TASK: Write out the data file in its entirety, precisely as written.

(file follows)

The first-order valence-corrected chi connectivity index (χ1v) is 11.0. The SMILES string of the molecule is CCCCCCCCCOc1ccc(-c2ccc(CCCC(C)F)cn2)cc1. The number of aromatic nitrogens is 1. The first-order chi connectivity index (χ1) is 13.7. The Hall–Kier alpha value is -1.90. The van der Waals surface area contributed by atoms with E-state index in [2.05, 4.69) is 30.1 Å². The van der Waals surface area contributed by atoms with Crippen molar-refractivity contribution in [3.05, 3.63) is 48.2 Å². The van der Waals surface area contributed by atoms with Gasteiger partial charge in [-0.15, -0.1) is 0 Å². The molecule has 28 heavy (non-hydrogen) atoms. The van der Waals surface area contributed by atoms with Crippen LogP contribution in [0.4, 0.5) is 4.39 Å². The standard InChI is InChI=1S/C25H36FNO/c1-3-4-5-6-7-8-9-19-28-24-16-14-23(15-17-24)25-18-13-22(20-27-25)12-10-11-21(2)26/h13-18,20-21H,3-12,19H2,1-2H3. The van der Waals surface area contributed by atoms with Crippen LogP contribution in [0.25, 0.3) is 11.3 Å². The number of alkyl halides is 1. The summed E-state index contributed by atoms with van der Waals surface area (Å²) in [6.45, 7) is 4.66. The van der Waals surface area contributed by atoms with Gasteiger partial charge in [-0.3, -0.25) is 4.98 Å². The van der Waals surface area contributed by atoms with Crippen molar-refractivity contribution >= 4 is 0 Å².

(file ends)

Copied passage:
The first-order valence-corrected chi connectivity index (χ1v) is 11.0. The SMILES string of the molecule is CCCCCCCCCOc1ccc(-c2ccc(CCCC(C)F)cn2)cc1. The number of aromatic nitrogens is 1. The first-order chi connectivity index (χ1) is 13.7. The Hall–Kier alpha value is -1.90. The van der Waals surface area contributed by atoms with E-state index in [2.05, 4.69) is 30.1 Å². The van der Waals surface area contributed by atoms with Crippen molar-refractivity contribution in [3.05, 3.63) is 48.2 Å². The van der Waals surface area contributed by atoms with Gasteiger partial charge in [-0.15, -0.1) is 0 Å². The molecule has 28 heavy (non-hydrogen) atoms. The van der Waals surface area contributed by atoms with Crippen LogP contribution in [0.4, 0.5) is 4.39 Å². The standard InChI is InChI=1S/C25H36FNO/c1-3-4-5-6-7-8-9-19-28-24-16-14-23(15-17-24)25-18-13-22(20-27-25)12-10-11-21(2)26/h13-18,20-21H,3-12,19H2,1-2H3. The van der Waals surface area contributed by atoms with Crippen LogP contribution in [0.25, 0.3) is 11.3 Å². The number of alkyl halides is 1. The summed E-state index contributed by atoms with van der Waals surface area (Å²) in [6.45, 7) is 4.66. The van der Waals surface area contributed by atoms with Gasteiger partial charge in [-0.3, -0.25) is 4.98 Å². The van der Waals surface area contributed by atoms with Crippen molar-refractivity contribution >= 4 is 0 Å².